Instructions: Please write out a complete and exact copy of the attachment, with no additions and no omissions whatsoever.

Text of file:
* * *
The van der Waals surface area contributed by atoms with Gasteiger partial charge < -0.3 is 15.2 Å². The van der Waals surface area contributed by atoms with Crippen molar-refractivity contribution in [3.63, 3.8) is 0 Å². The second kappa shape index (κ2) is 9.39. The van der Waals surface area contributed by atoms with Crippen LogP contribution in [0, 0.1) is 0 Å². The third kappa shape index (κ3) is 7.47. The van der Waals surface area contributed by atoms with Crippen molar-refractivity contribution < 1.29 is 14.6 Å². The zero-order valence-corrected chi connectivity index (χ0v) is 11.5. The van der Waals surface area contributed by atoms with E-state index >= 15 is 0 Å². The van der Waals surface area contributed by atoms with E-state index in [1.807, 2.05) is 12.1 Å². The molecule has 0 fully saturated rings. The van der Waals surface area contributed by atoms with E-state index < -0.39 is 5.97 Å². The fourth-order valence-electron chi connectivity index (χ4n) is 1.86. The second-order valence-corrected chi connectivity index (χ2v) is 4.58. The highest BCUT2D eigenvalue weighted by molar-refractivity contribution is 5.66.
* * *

The van der Waals surface area contributed by atoms with Gasteiger partial charge < -0.3 is 15.2 Å². The van der Waals surface area contributed by atoms with Crippen molar-refractivity contribution in [3.63, 3.8) is 0 Å². The second kappa shape index (κ2) is 9.39. The van der Waals surface area contributed by atoms with Crippen LogP contribution in [0, 0.1) is 0 Å². The third kappa shape index (κ3) is 7.47. The van der Waals surface area contributed by atoms with Crippen molar-refractivity contribution < 1.29 is 14.6 Å². The zero-order valence-corrected chi connectivity index (χ0v) is 11.5. The van der Waals surface area contributed by atoms with E-state index >= 15 is 0 Å². The van der Waals surface area contributed by atoms with E-state index in [1.807, 2.05) is 12.1 Å². The molecule has 0 fully saturated rings. The van der Waals surface area contributed by atoms with E-state index < -0.39 is 5.97 Å². The fourth-order valence-electron chi connectivity index (χ4n) is 1.86. The second-order valence-corrected chi connectivity index (χ2v) is 4.58. The highest BCUT2D eigenvalue weighted by molar-refractivity contribution is 5.66.